CTSP8. There is no “rapid value” of the CTS. The concept of “rapid value” of a software system comes from a situation where customers can profit from a functional subsystem. We can hardly find such cases in CTs where subject data are collected by CTS first and later by paper-based CRF just because the CTS development is not fully developed yet.
CTSP9. Every trial is unique. Each CT study has its own hypothesis, procedures, and endpoints. Every CT study has its own unique exit criteria. Data collection and data analysis differ from case to case. For pharmaceutical companies, which host a large amount of CTS development, software modules may possibility be reused, but, in general, it is not practical to construct a universal CT protocol.
CTSP10. There is no working legacy system. Usually a functional system exists to handle current jobs for most software development in other domains. This is not necessarily the case in a clinical trial. For example, the development of a new Class III medical device may not take advantage of any existing function system for other devices. In most cases, an entirely new CTS process needs to be developed for every new CT.
CTSP11. CTS architecture can be defined without protocol. The sponsor can define the CTS architecture without an approved protocol because CTS architecture, as shown in Figure 2, only describes how data will be collected rather than what to collect and how to analyze them.
CTSP12. Data collection portion can be online without exportation module. Data collection portion can be activated without the exportation module because the exportation module is functionally independent from the rest of the CTS. Engineers need to complete data collection module for subject enrollment, but not the exportation part which will be needed only when sufficient data have been collected, which may take months or even years.
CTSP13. There are unique factors to measure the level of success for CTS development. For example, according to CTSP1, it is highly possible that subjects are ready for enrollment before CTS is available. In such cases, one can either reject the subject or use the paper-based CRF first as an alternative and then transfer the data to the CTS later when it is ready. If a CTS is delivered on time, then the number of subjects whose data are collected by an alternative method should be zero. Such numbers can be used as a measure of the successfulness of CTS development, but it is beyond the scope of this research.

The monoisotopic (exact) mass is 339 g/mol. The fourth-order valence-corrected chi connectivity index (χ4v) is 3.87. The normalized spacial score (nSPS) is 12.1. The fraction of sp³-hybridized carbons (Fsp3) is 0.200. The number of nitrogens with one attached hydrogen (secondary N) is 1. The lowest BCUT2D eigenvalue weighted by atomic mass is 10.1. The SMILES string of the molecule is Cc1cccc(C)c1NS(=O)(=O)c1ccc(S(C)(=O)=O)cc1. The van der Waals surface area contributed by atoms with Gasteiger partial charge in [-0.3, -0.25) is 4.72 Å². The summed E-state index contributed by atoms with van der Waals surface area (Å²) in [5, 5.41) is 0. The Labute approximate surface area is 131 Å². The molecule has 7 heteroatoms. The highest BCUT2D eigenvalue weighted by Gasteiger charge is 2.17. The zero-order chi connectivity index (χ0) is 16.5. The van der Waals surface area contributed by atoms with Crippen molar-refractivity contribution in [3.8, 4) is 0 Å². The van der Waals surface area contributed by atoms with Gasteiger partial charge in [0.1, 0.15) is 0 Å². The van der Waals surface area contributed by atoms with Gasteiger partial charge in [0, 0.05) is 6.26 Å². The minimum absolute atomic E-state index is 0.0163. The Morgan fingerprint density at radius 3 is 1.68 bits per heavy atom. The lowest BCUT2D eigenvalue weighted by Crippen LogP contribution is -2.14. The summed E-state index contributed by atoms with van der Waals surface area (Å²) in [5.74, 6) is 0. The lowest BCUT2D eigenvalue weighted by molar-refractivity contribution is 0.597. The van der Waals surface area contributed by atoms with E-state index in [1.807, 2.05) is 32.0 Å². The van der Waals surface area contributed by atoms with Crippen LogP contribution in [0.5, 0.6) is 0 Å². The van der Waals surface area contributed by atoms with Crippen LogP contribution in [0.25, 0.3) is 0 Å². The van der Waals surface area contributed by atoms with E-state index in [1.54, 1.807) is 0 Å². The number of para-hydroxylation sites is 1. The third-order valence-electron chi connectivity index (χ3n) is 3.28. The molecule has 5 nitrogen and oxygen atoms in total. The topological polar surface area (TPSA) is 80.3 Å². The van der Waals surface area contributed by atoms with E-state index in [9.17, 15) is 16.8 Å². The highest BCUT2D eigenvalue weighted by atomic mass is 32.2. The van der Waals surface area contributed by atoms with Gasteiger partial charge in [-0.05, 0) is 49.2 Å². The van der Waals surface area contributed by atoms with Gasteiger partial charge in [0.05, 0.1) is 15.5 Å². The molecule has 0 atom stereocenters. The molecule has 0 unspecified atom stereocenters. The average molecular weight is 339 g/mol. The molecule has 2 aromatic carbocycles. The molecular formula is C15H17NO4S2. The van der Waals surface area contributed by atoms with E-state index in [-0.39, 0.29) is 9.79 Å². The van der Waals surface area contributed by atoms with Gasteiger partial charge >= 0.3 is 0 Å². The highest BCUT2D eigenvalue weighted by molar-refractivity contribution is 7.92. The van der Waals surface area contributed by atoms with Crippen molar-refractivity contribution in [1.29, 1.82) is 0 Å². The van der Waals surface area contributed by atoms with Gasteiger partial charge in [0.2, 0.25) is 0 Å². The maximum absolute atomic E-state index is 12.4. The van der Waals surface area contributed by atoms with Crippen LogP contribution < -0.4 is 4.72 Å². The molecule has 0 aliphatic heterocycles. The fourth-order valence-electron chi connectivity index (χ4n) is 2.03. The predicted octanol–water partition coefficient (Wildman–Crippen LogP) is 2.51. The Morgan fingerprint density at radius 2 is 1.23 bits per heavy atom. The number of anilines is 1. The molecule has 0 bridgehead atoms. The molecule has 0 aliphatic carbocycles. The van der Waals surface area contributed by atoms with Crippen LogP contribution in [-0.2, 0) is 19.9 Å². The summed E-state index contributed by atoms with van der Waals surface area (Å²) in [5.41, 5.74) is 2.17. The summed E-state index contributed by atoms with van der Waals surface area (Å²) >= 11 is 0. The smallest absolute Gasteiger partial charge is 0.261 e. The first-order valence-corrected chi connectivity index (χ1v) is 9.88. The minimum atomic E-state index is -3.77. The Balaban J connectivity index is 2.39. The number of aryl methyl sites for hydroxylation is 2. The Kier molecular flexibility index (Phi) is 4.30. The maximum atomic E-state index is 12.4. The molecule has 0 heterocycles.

2.3. Tools for Developing CTS
CTS can be developed by generic software development tools or CTS-specific tools, for example, Oracle Clinical . The former includes tools which are not specifically created for CTS development; the later represents the opposite general purpose development tools, for example, Java or .Net [38, 39]. Differences between these two approaches are summarized in Table 1.
The purchasing fee for general development tools is relatively lower than the cost of a specific tool. The cost for hiring engineers or project managers familiar with a specific tool like Oracle Clinical is high since such people do have specific knowledge. In Figure 1, the user is allowed to draw on the picture at the lower right side, but for tools that do not support this kind of feature, adding this feature can cost a lot. In addition, Figure 1 shows a CTS form exactly the same as the paper-based CRF and end users with experience on paper-based CRF can easily learn how to use the CTS. On the contrary, for example, if the CTS is built by Oracle Remote Data Capture , then the end users must learn its user interface, which is different from what they were familiar with (paper-based CRF). If a sponsor already bought a software package, for example, a specific database management system, then it can be reused easily through generic tools, but not necessarily so for specific tools that may require modules from specific software vendor.
In general, developing a CTS with generic tools costs less than with CTS specific tools. Although free software is available, for example, EpiData , to generate an interface for data capturing, the stability, extensibility, and overall supports of such free software are relatively low, which not only raises the costs for adding features but also increases the risk of failure. End user of the CTS, nurses to input data or consultant to collect data on site, may need to spend more time to understand not only the CTS but other related systems of the specific tools. In practice, organizations, for example, pharmaceutical companies, host a large amount of CTS development with many experienced engineers, and project managers may prefer CTS-specific tools. Institutes with limited resources or individual researchers may prefer to use the relatively inexpensive generic tools. In the latter case, the process can be improved significantly by having an SDM built specifically for CTS development.
2.4. Reviews of Current Software Development Methodologies
This subsection reviews core concepts of the current SDMs in plan-driven methods, risk-driven methods, and agile methods as illustrated in Figure 3. Explanations of why these SDMs are not appropriate for CTS development will also be provided.
2.4.1. Plan-Driven and Risk-Driven Methods